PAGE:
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British scientists have developed the world’s first stem cell therapy to cure the most common cause of blindness: age-related macular degeneration, according to the Sunday Times of London. Surgeons predict it will become a routine, one-hour procedure that will be generally available in six or seven years’ time. The treatment involves replacing a layer of degenerated cells with new ones created from embryonic stem cells. It was pioneered by scientists and surgeons from the Institute of Ophthalmology at University College London and Moorfields eye hospital. This week Pfizer, the world’s largest pharmaceutical research company, will announce its financial backing to bring the therapy to patients. keep reading »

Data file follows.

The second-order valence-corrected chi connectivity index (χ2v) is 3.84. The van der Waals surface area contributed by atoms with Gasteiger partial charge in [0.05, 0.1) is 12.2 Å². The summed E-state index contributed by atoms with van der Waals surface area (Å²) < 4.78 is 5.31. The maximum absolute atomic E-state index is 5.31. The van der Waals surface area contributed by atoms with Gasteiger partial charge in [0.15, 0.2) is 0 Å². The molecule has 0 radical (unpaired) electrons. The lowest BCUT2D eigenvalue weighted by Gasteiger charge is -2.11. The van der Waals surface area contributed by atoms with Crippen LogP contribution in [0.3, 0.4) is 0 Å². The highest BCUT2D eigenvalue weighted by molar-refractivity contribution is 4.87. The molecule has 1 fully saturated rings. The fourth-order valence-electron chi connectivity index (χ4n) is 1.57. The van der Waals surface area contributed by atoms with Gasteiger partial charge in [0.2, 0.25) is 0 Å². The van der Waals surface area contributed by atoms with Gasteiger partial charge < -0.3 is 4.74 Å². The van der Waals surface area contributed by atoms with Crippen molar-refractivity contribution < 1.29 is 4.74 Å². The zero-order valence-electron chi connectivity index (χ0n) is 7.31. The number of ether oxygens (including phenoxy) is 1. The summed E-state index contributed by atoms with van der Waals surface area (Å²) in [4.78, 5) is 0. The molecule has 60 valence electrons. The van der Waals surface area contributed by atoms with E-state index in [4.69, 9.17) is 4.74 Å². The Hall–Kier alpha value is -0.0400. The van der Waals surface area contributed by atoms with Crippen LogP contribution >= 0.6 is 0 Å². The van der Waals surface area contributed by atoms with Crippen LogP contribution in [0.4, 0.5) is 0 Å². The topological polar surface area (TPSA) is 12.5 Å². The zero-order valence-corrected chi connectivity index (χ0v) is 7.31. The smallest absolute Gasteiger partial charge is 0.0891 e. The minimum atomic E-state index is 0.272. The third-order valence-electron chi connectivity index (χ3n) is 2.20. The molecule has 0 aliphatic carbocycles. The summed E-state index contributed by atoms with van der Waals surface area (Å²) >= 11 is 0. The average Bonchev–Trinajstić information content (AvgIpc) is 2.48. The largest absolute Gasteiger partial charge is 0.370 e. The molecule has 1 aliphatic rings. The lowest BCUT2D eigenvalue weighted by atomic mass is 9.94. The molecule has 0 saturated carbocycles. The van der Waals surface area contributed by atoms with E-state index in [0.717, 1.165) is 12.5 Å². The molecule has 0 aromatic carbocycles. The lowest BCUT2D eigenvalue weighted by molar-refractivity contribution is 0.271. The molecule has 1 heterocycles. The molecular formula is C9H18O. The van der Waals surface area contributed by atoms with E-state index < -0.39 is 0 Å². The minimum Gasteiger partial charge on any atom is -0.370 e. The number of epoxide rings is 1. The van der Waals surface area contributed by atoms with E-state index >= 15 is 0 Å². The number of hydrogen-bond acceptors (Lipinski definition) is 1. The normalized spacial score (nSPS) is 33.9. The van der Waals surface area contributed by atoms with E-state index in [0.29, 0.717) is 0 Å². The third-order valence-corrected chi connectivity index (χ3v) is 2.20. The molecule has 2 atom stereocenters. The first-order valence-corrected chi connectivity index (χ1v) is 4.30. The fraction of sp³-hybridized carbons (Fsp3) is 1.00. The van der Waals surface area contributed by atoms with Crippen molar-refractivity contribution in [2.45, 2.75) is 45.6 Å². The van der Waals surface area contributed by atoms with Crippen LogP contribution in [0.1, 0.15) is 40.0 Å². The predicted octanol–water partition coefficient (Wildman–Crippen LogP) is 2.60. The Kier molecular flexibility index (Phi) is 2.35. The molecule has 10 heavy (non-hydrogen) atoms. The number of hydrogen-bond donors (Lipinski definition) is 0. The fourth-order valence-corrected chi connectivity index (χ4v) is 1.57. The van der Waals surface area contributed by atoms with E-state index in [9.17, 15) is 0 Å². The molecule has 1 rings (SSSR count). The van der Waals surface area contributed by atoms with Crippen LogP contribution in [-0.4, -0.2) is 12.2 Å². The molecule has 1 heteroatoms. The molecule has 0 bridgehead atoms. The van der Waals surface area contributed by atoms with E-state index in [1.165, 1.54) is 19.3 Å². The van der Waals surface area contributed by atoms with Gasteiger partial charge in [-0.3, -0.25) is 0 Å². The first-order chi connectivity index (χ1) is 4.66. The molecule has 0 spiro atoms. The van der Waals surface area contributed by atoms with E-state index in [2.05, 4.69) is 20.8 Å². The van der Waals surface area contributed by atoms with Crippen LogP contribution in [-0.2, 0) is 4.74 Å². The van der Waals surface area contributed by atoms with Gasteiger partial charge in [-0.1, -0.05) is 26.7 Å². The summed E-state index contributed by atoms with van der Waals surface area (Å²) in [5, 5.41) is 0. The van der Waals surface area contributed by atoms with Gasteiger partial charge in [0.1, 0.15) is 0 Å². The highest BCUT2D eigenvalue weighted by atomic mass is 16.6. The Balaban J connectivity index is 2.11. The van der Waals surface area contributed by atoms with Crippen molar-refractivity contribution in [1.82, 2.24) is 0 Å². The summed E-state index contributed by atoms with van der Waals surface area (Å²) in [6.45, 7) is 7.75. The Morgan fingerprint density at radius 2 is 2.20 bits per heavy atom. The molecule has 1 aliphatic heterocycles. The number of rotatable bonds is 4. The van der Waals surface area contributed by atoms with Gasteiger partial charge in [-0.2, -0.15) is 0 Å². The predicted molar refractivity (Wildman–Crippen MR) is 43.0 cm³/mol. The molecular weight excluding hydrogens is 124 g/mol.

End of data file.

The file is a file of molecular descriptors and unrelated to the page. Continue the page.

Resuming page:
Stem cells may help deaf people hear again, according to early stage research by British scientists. According to Reuters, a team at the University of Sheffield said on Thursday they had discovered how to turn stem cells into ones that behave like sensory hair cells or auditory neurons, which could then be surgically inserted into the ear to restore lost hearing. The approach, which is being tested on animals, is still a long way from being offered to patients. The cells in the ear that detect sound are created only in the womb, which means there is no way to repair them once they have been damaged, resulting in permanent hearing loss. Using stem cells — master cells that produce all the body’s tissues and organs — to generate these cell types in the laboratory could change that dramatically. Doctors hope one day to use stem cells to treat a wide range ... keep reading »